The scales are empty but they are already tipped.
By now I'm sure you've heard that Delone Carter, the star running back on the Syracuse University football team, has been charged with Assault. What does that mean? How does the process move forward from here? What are the possible outcomes? I'm here to answer all your legal questions. Brian could too, but I vetoed him since I have a few years experience over him.
DC3 was charged with Assault in the third degree, a class A misdemeanor in New York. That carries a maximum sentence of one year in jail, $1000 fine, and state-mandated surcharges (hey, NY is struggling, and tries to make money through criminal activity). Sentencing authority is ultimately in the hands of the judge, who could give less or no jail, less or no fine, three years of probation, or a conditional discharge. In New York, a person is guilty of assault in the third degree when, with intent to cause physical injury to another person, he causes such injury to such person or to a third person. There are also other subsections of assault dealing with different levels of intent (i.e. recklessly causing physical injury, or using a deadly weapon or deadly instrument to criminally negligently cause physical injury) but based on what I've read, those don't apply to DC3.
So, let's break this down. "Intent to cause physical injury." Intent is, simply, one's conscious objective. In other words, if you're standing face to face with someone, bring a fist back, and throw it forward toward the other person's face, you're acting with intent. Physical injury could be swelling, substantial pain, etc. Something more than an inconvenient slap across the face, but less than disfigurement, loss of limb, etc. Information released by the Syracuse police accuses Carter of swinging one punch to the complaining witness (I use that instead of victim, because victim implies that this actually happened and does not accurately preserve Carter's presumption of innocence) who fell to the ground and hit his head. He was treated for facial injuries.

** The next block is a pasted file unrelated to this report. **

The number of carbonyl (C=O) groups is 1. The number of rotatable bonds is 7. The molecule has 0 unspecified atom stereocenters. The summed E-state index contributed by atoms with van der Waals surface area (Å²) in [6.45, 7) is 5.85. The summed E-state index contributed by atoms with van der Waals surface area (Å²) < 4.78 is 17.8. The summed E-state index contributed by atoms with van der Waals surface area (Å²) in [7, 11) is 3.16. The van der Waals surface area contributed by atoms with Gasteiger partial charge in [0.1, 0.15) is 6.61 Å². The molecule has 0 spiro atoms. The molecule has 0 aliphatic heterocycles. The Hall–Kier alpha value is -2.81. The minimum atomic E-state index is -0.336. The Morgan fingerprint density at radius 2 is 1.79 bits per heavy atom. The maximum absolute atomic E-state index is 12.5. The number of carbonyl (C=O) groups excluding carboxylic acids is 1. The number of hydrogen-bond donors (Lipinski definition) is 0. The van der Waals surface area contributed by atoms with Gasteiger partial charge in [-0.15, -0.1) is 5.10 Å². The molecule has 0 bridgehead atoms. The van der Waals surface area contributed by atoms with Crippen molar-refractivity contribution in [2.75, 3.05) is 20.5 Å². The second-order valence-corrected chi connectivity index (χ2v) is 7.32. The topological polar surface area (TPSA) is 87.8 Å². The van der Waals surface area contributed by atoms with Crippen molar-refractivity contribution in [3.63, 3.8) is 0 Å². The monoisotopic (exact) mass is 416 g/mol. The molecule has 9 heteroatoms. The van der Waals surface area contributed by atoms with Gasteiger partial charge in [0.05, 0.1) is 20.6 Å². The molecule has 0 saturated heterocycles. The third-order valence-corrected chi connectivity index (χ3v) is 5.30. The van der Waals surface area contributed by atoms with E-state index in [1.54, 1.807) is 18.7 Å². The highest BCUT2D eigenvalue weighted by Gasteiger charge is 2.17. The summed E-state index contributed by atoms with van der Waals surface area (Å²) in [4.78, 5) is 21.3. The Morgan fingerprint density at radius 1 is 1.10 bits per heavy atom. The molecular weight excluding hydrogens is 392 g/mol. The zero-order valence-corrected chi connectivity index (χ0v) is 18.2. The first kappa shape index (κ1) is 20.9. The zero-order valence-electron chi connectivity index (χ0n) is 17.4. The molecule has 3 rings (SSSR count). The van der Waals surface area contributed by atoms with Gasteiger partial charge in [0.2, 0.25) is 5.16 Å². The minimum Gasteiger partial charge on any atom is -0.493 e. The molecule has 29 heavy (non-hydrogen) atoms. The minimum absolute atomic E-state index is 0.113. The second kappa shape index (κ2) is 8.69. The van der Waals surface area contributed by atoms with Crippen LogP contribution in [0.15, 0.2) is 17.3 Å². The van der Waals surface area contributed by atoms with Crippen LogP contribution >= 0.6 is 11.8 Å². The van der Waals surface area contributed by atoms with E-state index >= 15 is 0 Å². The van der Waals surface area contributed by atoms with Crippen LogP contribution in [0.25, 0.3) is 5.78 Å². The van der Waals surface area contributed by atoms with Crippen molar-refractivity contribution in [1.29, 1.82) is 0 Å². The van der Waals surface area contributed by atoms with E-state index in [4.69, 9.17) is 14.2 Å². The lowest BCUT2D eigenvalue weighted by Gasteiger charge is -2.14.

Depending on the severity of the injuries, it would seem as though, if true, Carter is in a bind. But, what possible defenses might he have? Probably the most common defense (beyond "I wasn't there" or "I was there but didn't do it") would be the defense of justification, more commonly known as self-defense. This is a simple theory that you can use physical force upon another person if you reasonably believe it is necessary to protect yourself from what you reasonably believe to be the use or imminent use of physical force by that individual. Yeah, that's pretty loaded, I know. But it's good, because it gives him a lot of leeway for argument. The facts seem to indicate that this whole incident began with Carter riding by in a car and that car being hit by a snowball thrown from a group of students outside Kimmel Food Court. According to Carter's lawyer, when a couple players got out of the car, one of them was hit by another snowball and threw a punch. Assuming this person was Carter, he could very easily argue that he had been attacked by snowballs and that, because of the group of people and their not letting down on throwing snowballs, he reasonably believed he needed to use physical force to protect himself. My first jury trial as a public defender was an assault case where we used a justification defense, and we won; juries can identify with the justification defense better than probably any other defense.